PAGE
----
Standing together with victims of identity based violence

In the first of a series of blogs in which partners and contributors give practical guidance on how you can Stand Together with individuals who face discrimination and persecution, Andy Fearn, Co-Executive Director at Protection Approaches, provides advice on standing together with victims of identity based violence.

Standing together with victims of identity based violence

Across the country, in school playgrounds, community groups, restaurants, and around family kitchen tables, people are worried about growing division in Britain. In the past 5 years the number of hate crimes reported in England and Wales has doubled. Public prejudice of people’s religion, race, political affiliation, social class, gender, physical ability and sexual orientation seems to be rising.

Over the past year, I’ve had numerous conversations with friends anxious about the state of the world and direction of the country. 'But what can I do?' They ask.

Their implication is that these forces lie far beyond their control; that there is nothing they can do to turn the tide. I disagree.

We frequently walk by opportunities to push back. All of us are different, have different strengths, different networks, different points of influence and different parts of our lives where we feel more confident to speak out or share our opinions. And there are different things each one of us can do.

1. Stand with victims

Witnessing identity-based hate can be intimidating, but no matter the situation, you can help. Avoid engaging an attacker or doing anything that could aggravate a situation; instead, if it is safe to do so, stand or sit with the victim and talk to them. Introduce yourself and promise that you will stay with them until they are safe. Keep talking until there is an opportunity to escort them to safety. If the victim is in danger call the police. Make a recording on your phone for evidence but never share on social media unless the victim has asked you to. Ask other people to help. Create a distraction, shout, cause a scene – it can distract an attacker and attract more attention from other bystanders. When you do something to help, others will join you.

Standing with victims doesn’t end when an attack has ended and a victim is safe. I love the story of Andrew Graystone who stood outside his local mosque the day after the Christchurch terror attack holding a sign that simply said 'You are my friends. I will keep watch while you pray.'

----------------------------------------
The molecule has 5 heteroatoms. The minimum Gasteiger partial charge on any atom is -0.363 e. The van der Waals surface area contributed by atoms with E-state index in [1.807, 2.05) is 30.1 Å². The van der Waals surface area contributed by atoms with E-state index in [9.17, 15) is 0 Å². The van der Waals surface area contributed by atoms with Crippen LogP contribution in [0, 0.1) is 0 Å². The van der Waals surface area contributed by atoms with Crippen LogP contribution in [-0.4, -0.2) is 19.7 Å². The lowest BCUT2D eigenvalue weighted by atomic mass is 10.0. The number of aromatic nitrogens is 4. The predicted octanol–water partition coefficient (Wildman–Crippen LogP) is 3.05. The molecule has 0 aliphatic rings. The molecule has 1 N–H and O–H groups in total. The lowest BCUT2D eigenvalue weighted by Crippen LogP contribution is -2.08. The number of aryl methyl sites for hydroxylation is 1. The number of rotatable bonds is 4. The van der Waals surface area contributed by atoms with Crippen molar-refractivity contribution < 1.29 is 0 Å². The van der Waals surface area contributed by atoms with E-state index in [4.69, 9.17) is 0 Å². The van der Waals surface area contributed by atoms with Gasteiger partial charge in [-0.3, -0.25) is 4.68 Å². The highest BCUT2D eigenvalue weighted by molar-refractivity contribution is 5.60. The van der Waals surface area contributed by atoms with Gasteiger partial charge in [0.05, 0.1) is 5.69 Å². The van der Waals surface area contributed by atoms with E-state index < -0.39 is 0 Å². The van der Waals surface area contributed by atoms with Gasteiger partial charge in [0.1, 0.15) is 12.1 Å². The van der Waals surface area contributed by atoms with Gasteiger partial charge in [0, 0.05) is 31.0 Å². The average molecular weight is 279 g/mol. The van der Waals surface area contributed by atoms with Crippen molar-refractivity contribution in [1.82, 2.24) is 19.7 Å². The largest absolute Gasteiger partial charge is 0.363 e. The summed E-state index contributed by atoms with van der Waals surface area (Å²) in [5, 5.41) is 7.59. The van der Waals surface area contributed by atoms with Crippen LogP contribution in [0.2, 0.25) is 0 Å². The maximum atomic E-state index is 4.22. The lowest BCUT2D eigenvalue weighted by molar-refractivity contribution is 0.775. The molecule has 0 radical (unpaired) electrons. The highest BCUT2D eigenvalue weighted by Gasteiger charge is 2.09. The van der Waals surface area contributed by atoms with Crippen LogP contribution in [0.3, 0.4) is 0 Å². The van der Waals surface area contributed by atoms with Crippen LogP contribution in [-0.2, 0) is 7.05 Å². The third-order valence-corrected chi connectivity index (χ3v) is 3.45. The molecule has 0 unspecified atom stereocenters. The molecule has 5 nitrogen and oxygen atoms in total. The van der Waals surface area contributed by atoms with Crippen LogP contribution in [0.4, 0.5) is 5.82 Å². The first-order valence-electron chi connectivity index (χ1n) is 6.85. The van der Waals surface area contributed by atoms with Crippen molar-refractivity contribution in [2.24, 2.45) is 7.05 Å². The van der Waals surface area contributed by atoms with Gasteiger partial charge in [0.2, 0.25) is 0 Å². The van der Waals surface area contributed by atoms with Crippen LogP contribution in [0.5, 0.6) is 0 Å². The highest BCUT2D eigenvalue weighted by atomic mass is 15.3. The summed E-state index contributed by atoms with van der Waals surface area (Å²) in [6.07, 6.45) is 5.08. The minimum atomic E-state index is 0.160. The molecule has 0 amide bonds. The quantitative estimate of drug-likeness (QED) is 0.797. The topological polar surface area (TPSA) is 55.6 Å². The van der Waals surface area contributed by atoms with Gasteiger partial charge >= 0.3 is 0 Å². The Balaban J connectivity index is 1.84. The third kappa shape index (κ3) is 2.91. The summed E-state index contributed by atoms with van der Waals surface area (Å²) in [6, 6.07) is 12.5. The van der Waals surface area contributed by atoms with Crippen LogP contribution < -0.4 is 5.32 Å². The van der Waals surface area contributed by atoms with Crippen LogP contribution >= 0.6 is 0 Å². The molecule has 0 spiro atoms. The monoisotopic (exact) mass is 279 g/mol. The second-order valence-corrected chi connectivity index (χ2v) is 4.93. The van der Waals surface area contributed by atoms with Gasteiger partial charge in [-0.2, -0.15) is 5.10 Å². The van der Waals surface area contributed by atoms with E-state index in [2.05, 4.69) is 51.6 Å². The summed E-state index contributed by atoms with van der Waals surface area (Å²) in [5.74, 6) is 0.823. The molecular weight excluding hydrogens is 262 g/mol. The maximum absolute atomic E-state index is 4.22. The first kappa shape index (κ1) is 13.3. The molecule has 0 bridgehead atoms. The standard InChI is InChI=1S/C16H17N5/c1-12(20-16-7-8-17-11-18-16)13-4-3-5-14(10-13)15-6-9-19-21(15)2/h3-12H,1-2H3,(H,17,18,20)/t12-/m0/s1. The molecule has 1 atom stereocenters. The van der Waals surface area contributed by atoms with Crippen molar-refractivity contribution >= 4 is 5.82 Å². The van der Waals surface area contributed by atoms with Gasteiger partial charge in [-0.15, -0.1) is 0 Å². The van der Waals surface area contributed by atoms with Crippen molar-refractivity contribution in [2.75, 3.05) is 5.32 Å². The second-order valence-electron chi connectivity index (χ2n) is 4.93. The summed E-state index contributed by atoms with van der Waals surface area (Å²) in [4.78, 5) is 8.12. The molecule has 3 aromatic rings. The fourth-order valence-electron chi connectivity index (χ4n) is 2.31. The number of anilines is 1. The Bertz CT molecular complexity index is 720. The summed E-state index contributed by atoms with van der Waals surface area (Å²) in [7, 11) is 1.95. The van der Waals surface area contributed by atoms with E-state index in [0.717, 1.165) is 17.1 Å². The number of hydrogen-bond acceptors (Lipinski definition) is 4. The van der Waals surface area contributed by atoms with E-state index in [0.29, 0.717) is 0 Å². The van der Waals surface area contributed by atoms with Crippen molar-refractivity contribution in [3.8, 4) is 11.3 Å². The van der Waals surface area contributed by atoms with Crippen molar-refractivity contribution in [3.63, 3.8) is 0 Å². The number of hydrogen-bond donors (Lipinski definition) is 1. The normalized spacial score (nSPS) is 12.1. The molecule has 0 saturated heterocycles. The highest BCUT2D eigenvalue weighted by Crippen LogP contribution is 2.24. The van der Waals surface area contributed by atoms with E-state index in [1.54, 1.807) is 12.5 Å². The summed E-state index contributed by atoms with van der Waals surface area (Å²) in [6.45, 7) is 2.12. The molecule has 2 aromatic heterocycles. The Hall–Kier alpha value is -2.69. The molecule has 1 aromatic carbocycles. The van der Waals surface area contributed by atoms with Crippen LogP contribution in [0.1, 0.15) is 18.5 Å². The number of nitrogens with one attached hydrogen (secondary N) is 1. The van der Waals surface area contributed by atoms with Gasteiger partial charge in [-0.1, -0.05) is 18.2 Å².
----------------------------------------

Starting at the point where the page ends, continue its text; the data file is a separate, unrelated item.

Solidarity matters.

2. Constructively challenge prejudice

We all know people who express prejudiced or hurtful views. Engage and challenge. This does not mean shutting down or punishing anybody who may hold these opinions, or who uses inappropriate and discriminatory language. Instead ask people questions and constructively challenge misconceptions. 'Why did you say that?' 'Why do you think that?'. Often our prejudices are formed from ignorance rather than malice. Kindness and compassion are better ways to change minds than criticism and punishment.

A powerful way to break down prejudice is to create opportunities for people from different backgrounds to come together for meaningful interactions. What could you do in your community, workplace or school to get people who are different to talk, share, and get to know each other?

3. Listen, learn and create space for others.

The way we see the world is inevitably shaped by our own experiences, so it is difficult to understand what it is like to see the world through somebody else’s eyes. But we should always try.

I will never forget the first time I saw the video 10 Hours of Walking in NYC as a Woman – using a hidden camera, Shoshana Roberts documented her experience walking round the streets of New York. Over 10 hours she is subjected to more than 100 instances of verbal harassment from men. I never see this happen because I am a man and if I am with a woman they don’t get harassed. What other structural biases do people have to endure that I never see?

Accepting the prejudice experienced by others, but that’s invisible to you, doesn’t diminish your achievements or struggles.

Help support others to tell their stories – particularly to those in power. Invite your neighbour to your residents’ association meeting and explain that you’ll sit with them and make sure they understand everything. Give up your place at a conference for someone who would otherwise not have that platform. Support everyone in your meetings at work to be heard.

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There are so many things each of us can do, as individuals and through our professional and personal networks to stand together with those who face identity-based violence and discrimination. It might not always seem obvious or easy but remember that doing nothing in the face of growing social division is also a choice.

As Nobel Prize Winner, human rights champion, and Holocaust survivor Elie Wiesel said: 'the opposite of love is not hate but indifference.'

 

 

Andy Fearn is Co-Executive Director at Protection Approaches, a UK charity committed to ending all identity-based violence.

The HMDT blog highlights topics relevant to our work in Holocaust and genocide education and commemoration. We hear from a variety of guest contributors who provide a range of personal perspectives on issues relevant to them, including those who have experienced state-sponsored persecution and genocide. The views expressed are those of the author and do not necessarily represent the views of HMDT.